Is Facebook ripping off musicians?

By ajcolores

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Musicians seem to be getting a rough deal at the moment. From struggling with promotion in a bloated market where differentiating between hobbyists and serious musicians is becoming difficult, to having to deal with 360 record deals where record labels seem to be getting a great deal at the expense of their music. The shifts in the industry are coming thick and fast, and with the internet being a blessing and a torment, it’s safe to say that the industry as a whole is forced to let go of solid, rigid traditional methods and let new waves of creativity wash over them in order to not get left behind on a baron island.

Social media has been, and still is for that matter, and incredible and powerful tool for musicians, writers, record labels and fans alike to share their thoughts, music, updates and news with each other. It’s never been easier to keep up with your favourite musicians and artists, whether you’re mad for Metallica or go crazy for the Cure, everyone’s connected.

Over the past couple of days we’ve seen a surge in musicians posting on Facebook stating that they’re disgruntled about having to pay for promotion. What does this mean? Pay for statuses? Well, this confused me too, but after looking into it a bit further I found out that it’s not for post statuses at all, but an extra add-on where you can ‘promote’ it to reach a wider audience. The fact that each status costs between $2 - $100, depending on how many likes etc you have on your page, then this seems like a terribly expensive method of promoting your news. What did we expect of a company who is now run by a board of directors who have majority shares in the company, and after the shares plummeted after first few days of becoming the newer, limited sort of company it now is?



What Facebook seems to have done is completely turn its back on the very people who depend on it for their marketing. Some bands, writers, artists, photographers etc depend on the use of social media and blogs solely for their marketing as their marketing budgets are tight enough as it is with less revenue being made thanks to illegal downloading, and these 360 deals where record companies take a percentage of ALL income the band makes, not just through record sales alone. Bands across the board are posting up about who they’re going to turn to Twitter as a priority to distribute news and media links to fans, which bodes the question, will the music industry go dark on Facebook all together? Is this the beginning of the end for Facebook as we know and love it (probably too much)? Probably not entirely, but this money-minded road Facebook has gone down, is crippling the already suffering artists.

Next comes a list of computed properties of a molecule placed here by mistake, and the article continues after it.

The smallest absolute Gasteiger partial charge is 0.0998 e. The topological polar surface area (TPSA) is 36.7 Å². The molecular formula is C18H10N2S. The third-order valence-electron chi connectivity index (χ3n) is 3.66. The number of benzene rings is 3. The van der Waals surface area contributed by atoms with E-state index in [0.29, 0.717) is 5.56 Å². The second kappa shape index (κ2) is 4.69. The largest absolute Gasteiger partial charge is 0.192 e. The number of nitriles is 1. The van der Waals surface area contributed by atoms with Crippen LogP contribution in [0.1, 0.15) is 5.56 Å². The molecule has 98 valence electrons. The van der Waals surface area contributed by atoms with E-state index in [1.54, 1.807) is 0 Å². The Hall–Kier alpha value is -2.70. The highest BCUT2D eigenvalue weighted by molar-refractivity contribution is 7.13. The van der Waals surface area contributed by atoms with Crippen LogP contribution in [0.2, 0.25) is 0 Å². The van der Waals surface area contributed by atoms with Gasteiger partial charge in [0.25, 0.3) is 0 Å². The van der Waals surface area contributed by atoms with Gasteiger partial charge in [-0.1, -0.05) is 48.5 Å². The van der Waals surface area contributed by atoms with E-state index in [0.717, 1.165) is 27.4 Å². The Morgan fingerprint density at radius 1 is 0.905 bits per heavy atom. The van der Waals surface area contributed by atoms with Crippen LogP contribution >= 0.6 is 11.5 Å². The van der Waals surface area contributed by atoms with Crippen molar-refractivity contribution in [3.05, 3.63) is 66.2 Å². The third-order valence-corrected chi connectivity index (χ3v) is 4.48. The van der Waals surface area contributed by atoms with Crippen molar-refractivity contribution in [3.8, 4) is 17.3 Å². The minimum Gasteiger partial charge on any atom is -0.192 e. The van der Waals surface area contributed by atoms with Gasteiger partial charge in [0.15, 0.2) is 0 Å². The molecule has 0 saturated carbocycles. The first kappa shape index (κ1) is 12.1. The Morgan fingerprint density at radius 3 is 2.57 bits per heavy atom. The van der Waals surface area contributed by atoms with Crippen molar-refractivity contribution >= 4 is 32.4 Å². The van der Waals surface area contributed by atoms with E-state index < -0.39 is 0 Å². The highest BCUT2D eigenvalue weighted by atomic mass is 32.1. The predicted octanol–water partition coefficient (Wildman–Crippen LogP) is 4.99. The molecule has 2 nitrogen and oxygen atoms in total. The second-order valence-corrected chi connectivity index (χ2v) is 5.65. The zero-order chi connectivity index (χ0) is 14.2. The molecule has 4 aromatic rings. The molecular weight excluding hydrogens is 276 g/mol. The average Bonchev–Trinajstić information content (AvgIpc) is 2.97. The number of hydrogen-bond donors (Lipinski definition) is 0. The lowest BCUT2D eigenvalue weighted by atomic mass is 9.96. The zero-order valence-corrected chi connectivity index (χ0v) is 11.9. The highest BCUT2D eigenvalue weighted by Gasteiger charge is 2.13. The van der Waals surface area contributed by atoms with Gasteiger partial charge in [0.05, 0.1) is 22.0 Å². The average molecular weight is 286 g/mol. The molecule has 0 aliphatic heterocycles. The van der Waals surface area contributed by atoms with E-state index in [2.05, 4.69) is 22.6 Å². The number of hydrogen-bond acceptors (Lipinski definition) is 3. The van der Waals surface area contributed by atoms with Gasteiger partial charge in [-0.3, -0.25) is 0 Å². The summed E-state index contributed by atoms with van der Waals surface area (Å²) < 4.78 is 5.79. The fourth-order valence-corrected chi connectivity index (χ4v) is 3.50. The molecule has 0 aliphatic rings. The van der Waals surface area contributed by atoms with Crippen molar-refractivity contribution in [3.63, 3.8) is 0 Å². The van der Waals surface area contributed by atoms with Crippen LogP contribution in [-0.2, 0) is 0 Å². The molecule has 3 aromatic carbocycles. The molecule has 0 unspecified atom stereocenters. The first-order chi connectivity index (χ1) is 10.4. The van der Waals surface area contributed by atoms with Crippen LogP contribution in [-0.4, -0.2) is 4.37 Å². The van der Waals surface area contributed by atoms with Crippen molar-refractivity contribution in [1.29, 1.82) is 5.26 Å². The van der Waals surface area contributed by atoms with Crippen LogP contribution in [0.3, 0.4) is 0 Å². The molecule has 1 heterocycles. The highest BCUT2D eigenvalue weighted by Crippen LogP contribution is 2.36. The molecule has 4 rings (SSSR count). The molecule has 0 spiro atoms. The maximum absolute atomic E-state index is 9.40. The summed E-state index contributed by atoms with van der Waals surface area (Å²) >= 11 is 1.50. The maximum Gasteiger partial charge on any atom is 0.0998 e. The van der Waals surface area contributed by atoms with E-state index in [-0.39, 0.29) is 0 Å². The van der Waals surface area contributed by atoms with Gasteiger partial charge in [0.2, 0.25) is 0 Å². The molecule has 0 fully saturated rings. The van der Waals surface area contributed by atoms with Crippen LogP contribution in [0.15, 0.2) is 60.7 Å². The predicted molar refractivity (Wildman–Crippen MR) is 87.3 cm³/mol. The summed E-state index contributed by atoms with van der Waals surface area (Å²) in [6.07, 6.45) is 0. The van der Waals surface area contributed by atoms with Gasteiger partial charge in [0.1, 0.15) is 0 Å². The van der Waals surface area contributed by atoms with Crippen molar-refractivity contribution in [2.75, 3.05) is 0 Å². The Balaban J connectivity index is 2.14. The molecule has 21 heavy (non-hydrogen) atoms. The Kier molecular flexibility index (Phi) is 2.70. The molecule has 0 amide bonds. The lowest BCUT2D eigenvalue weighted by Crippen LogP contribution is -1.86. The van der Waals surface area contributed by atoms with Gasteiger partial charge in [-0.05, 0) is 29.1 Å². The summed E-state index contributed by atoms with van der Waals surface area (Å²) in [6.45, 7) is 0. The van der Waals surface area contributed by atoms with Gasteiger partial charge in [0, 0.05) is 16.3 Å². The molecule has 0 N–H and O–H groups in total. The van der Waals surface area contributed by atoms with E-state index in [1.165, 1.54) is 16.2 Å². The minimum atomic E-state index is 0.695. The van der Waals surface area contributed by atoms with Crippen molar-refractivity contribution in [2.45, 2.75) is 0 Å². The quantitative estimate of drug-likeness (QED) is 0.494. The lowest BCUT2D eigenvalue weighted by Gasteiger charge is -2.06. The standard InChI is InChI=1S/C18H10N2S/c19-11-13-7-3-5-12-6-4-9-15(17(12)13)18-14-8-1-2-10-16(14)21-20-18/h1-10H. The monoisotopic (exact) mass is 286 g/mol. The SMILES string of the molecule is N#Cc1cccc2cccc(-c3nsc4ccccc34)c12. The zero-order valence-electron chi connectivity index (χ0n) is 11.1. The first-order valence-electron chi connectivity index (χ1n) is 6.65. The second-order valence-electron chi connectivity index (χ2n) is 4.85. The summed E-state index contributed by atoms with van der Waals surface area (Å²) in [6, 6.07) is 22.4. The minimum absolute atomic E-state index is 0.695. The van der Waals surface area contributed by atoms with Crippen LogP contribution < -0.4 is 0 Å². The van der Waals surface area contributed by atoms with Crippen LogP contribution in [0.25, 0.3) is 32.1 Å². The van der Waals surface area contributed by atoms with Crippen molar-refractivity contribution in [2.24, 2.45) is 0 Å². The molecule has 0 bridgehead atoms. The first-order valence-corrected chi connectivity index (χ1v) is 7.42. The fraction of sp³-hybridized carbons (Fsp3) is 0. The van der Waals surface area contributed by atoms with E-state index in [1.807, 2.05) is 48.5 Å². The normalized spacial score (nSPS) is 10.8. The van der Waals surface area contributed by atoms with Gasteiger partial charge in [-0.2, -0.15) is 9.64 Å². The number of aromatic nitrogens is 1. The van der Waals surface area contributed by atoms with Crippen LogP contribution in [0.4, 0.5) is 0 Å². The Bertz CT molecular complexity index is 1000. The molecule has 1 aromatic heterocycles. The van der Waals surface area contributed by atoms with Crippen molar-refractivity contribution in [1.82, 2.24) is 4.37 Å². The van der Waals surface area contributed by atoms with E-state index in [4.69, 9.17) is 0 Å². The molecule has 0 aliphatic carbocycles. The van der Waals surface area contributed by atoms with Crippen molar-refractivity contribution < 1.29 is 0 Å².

Masters in France have just posted the below on their Facebook wall:
Quote:

“Facebook tells us that it now costs £5.00 for 1,500 of our fans to see THIS post. It costs £15.00 for 3,500 of our fans to see this post. As we're not giving you a single penny Facebook, only 400 of our fans will see this post. Internet vs Music.”
I only knew that they wrote this because they posted the link on Twitter.

Casi Wyn, a sensational up and coming Welsh artist who sings in English and Welsh wrote:
Quote:

“Ma' hi'n costio i bostio statws/lincs ar fy mhejan gerddoriaeth ar Facebook bellach (5 doler y statws!) Er mwyn cadw'n yp-detyd gyda unryw gerddoriaeth newydd/digwyddiadau dros yr Haf, mi fedrwch chi fy nilyn i ar Twitter/Trydar, m'ond os 'da chi awydd. xxx

Facebook pages are now being charged to post statuses ($5 per status to be precise) To stay updated with my music, videos and show dates, you can follow me on my twitter @casiwyn. Xxx”
Only time will tell whether Facebook has taken another step towards its own-ruin, giving more room for the Twitter tempest to reign, whilst giving the kiss of life to MySpace and giving musicians that nudge towards Pinterest. I for one, do not under estimate the passion, creativity and forward thinking of the striving artists of this industry, and whatever corporate giants will throw at them, they’ll find inspired methods of not only overcoming the obstacle, but turn it on its head and use it to their advantage. Here’s to art, and to its continuing journey to prevail over corporate greed.

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